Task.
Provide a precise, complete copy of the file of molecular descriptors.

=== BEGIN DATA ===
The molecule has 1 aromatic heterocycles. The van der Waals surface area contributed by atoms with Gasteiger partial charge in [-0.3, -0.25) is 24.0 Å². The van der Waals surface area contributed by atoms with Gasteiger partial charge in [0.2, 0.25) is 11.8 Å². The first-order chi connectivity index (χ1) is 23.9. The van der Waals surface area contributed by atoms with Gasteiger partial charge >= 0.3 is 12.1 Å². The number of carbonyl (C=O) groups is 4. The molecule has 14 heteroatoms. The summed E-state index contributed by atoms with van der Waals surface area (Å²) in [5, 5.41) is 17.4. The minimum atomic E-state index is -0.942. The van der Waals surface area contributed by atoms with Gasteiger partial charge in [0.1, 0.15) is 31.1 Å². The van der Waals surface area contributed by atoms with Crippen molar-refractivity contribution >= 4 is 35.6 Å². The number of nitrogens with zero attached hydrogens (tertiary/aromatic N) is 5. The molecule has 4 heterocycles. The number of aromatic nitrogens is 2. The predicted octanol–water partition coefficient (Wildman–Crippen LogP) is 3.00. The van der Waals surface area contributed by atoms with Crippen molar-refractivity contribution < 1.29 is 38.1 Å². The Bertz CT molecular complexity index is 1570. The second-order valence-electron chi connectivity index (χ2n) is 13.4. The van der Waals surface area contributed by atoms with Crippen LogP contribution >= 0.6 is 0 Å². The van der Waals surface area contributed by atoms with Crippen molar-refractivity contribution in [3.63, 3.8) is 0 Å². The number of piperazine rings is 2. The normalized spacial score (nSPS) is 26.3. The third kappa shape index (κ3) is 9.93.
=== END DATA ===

The molecule has 1 aromatic heterocycles. The van der Waals surface area contributed by atoms with Gasteiger partial charge in [-0.3, -0.25) is 24.0 Å². The van der Waals surface area contributed by atoms with Gasteiger partial charge in [0.2, 0.25) is 11.8 Å². The first-order chi connectivity index (χ1) is 23.9. The van der Waals surface area contributed by atoms with Gasteiger partial charge >= 0.3 is 12.1 Å². The number of carbonyl (C=O) groups is 4. The molecule has 14 heteroatoms. The summed E-state index contributed by atoms with van der Waals surface area (Å²) in [5, 5.41) is 17.4. The minimum atomic E-state index is -0.942. The van der Waals surface area contributed by atoms with Gasteiger partial charge in [0.1, 0.15) is 31.1 Å². The van der Waals surface area contributed by atoms with Crippen molar-refractivity contribution >= 4 is 35.6 Å². The number of nitrogens with zero attached hydrogens (tertiary/aromatic N) is 5. The molecule has 4 heterocycles. The number of aromatic nitrogens is 2. The predicted octanol–water partition coefficient (Wildman–Crippen LogP) is 3.00. The van der Waals surface area contributed by atoms with Crippen molar-refractivity contribution < 1.29 is 38.1 Å². The Bertz CT molecular complexity index is 1570. The second-order valence-electron chi connectivity index (χ2n) is 13.4. The van der Waals surface area contributed by atoms with Crippen LogP contribution >= 0.6 is 0 Å². The van der Waals surface area contributed by atoms with Crippen molar-refractivity contribution in [3.63, 3.8) is 0 Å². The number of piperazine rings is 2. The normalized spacial score (nSPS) is 26.3. The third kappa shape index (κ3) is 9.93.